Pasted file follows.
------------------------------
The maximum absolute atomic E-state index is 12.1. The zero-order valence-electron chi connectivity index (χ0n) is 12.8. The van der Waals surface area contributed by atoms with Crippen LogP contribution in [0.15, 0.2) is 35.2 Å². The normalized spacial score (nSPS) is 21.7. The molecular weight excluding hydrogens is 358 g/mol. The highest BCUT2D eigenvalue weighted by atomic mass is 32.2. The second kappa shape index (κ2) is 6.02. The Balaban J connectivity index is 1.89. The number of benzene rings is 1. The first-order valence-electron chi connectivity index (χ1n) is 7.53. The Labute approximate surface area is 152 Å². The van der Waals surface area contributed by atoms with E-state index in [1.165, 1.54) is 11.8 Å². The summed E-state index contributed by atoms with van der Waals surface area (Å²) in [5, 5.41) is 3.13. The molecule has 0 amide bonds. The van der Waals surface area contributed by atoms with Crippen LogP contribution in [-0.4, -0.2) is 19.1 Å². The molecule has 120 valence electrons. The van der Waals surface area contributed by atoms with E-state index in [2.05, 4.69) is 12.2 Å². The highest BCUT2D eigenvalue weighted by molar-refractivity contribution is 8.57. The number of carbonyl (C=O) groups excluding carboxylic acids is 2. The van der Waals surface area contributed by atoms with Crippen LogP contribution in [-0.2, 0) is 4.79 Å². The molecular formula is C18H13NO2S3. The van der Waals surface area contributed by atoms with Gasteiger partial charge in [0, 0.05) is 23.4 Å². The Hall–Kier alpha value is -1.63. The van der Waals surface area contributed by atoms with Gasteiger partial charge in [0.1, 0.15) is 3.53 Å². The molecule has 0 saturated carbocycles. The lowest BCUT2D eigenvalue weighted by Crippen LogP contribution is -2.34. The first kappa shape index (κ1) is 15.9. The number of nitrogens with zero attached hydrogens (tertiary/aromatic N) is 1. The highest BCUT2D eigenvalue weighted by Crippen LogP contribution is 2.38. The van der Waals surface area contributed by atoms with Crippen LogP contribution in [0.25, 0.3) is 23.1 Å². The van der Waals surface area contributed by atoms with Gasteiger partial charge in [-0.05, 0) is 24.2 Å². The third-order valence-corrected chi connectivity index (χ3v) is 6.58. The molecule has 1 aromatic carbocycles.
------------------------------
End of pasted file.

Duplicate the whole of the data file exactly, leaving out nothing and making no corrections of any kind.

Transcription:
The maximum absolute atomic E-state index is 12.1. The zero-order valence-electron chi connectivity index (χ0n) is 12.8. The van der Waals surface area contributed by atoms with Crippen LogP contribution in [0.15, 0.2) is 35.2 Å². The normalized spacial score (nSPS) is 21.7. The molecular weight excluding hydrogens is 358 g/mol. The highest BCUT2D eigenvalue weighted by atomic mass is 32.2. The second kappa shape index (κ2) is 6.02. The Balaban J connectivity index is 1.89. The number of benzene rings is 1. The first-order valence-electron chi connectivity index (χ1n) is 7.53. The Labute approximate surface area is 152 Å². The van der Waals surface area contributed by atoms with E-state index in [1.165, 1.54) is 11.8 Å². The summed E-state index contributed by atoms with van der Waals surface area (Å²) in [5, 5.41) is 3.13. The molecule has 0 amide bonds. The van der Waals surface area contributed by atoms with Crippen LogP contribution in [-0.4, -0.2) is 19.1 Å². The molecule has 120 valence electrons. The van der Waals surface area contributed by atoms with E-state index in [2.05, 4.69) is 12.2 Å². The highest BCUT2D eigenvalue weighted by molar-refractivity contribution is 8.57. The number of carbonyl (C=O) groups excluding carboxylic acids is 2. The van der Waals surface area contributed by atoms with Crippen LogP contribution in [-0.2, 0) is 4.79 Å². The molecular formula is C18H13NO2S3. The van der Waals surface area contributed by atoms with Gasteiger partial charge in [0, 0.05) is 23.4 Å². The Hall–Kier alpha value is -1.63. The van der Waals surface area contributed by atoms with Gasteiger partial charge in [0.1, 0.15) is 3.53 Å². The molecule has 0 saturated carbocycles. The lowest BCUT2D eigenvalue weighted by Crippen LogP contribution is -2.34. The first kappa shape index (κ1) is 15.9. The number of nitrogens with zero attached hydrogens (tertiary/aromatic N) is 1. The highest BCUT2D eigenvalue weighted by Crippen LogP contribution is 2.38. The van der Waals surface area contributed by atoms with Crippen LogP contribution in [0.25, 0.3) is 23.1 Å². The van der Waals surface area contributed by atoms with Gasteiger partial charge in [-0.05, 0) is 24.2 Å². The third-order valence-corrected chi connectivity index (χ3v) is 6.58. The molecule has 1 aromatic carbocycles.